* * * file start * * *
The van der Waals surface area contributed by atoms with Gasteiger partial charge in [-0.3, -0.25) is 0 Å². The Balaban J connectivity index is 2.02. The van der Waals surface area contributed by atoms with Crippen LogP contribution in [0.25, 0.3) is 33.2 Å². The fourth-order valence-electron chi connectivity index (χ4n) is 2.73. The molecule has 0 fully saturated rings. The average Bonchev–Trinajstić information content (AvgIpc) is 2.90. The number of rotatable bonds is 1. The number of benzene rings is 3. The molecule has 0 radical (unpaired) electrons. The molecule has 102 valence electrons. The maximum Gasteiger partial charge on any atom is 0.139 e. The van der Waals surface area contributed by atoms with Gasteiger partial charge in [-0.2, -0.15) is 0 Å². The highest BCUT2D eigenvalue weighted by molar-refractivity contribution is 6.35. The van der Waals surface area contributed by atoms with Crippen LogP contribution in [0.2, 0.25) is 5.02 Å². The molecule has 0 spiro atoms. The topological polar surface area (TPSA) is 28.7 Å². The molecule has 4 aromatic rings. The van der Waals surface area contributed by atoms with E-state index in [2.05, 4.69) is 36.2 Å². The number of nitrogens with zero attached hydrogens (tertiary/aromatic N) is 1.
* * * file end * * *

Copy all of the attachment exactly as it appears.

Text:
The van der Waals surface area contributed by atoms with Gasteiger partial charge in [-0.3, -0.25) is 0 Å². The Balaban J connectivity index is 2.02. The van der Waals surface area contributed by atoms with Crippen LogP contribution in [0.25, 0.3) is 33.2 Å². The fourth-order valence-electron chi connectivity index (χ4n) is 2.73. The molecule has 0 fully saturated rings. The average Bonchev–Trinajstić information content (AvgIpc) is 2.90. The number of rotatable bonds is 1. The number of benzene rings is 3. The molecule has 0 radical (unpaired) electrons. The molecule has 102 valence electrons. The maximum Gasteiger partial charge on any atom is 0.139 e. The van der Waals surface area contributed by atoms with Gasteiger partial charge in [-0.2, -0.15) is 0 Å². The highest BCUT2D eigenvalue weighted by molar-refractivity contribution is 6.35. The van der Waals surface area contributed by atoms with Crippen LogP contribution in [0.2, 0.25) is 5.02 Å². The molecule has 0 spiro atoms. The topological polar surface area (TPSA) is 28.7 Å². The molecule has 4 aromatic rings. The van der Waals surface area contributed by atoms with E-state index in [2.05, 4.69) is 36.2 Å². The number of nitrogens with zero attached hydrogens (tertiary/aromatic N) is 1.